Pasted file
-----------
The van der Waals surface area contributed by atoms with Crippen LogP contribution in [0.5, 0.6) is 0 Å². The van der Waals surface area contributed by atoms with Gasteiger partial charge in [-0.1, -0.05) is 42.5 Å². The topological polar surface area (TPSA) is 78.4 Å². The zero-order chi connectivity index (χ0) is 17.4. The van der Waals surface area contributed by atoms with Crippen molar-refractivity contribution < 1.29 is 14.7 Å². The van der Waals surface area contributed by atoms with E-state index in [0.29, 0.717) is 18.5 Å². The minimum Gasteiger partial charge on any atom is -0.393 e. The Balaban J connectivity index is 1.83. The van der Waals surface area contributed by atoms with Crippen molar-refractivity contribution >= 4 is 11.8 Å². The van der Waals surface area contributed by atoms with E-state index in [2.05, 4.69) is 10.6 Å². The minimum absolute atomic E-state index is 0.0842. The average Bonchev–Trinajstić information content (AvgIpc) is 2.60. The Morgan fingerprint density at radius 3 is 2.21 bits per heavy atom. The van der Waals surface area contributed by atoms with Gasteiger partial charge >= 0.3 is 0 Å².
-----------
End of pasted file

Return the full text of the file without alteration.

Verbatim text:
The van der Waals surface area contributed by atoms with Crippen LogP contribution in [0.5, 0.6) is 0 Å². The van der Waals surface area contributed by atoms with Gasteiger partial charge in [-0.1, -0.05) is 42.5 Å². The topological polar surface area (TPSA) is 78.4 Å². The zero-order chi connectivity index (χ0) is 17.4. The van der Waals surface area contributed by atoms with Crippen molar-refractivity contribution < 1.29 is 14.7 Å². The van der Waals surface area contributed by atoms with E-state index in [0.29, 0.717) is 18.5 Å². The minimum Gasteiger partial charge on any atom is -0.393 e. The Balaban J connectivity index is 1.83. The van der Waals surface area contributed by atoms with Crippen molar-refractivity contribution >= 4 is 11.8 Å². The van der Waals surface area contributed by atoms with E-state index in [2.05, 4.69) is 10.6 Å². The minimum absolute atomic E-state index is 0.0842. The average Bonchev–Trinajstić information content (AvgIpc) is 2.60. The Morgan fingerprint density at radius 3 is 2.21 bits per heavy atom. The van der Waals surface area contributed by atoms with Gasteiger partial charge >= 0.3 is 0 Å².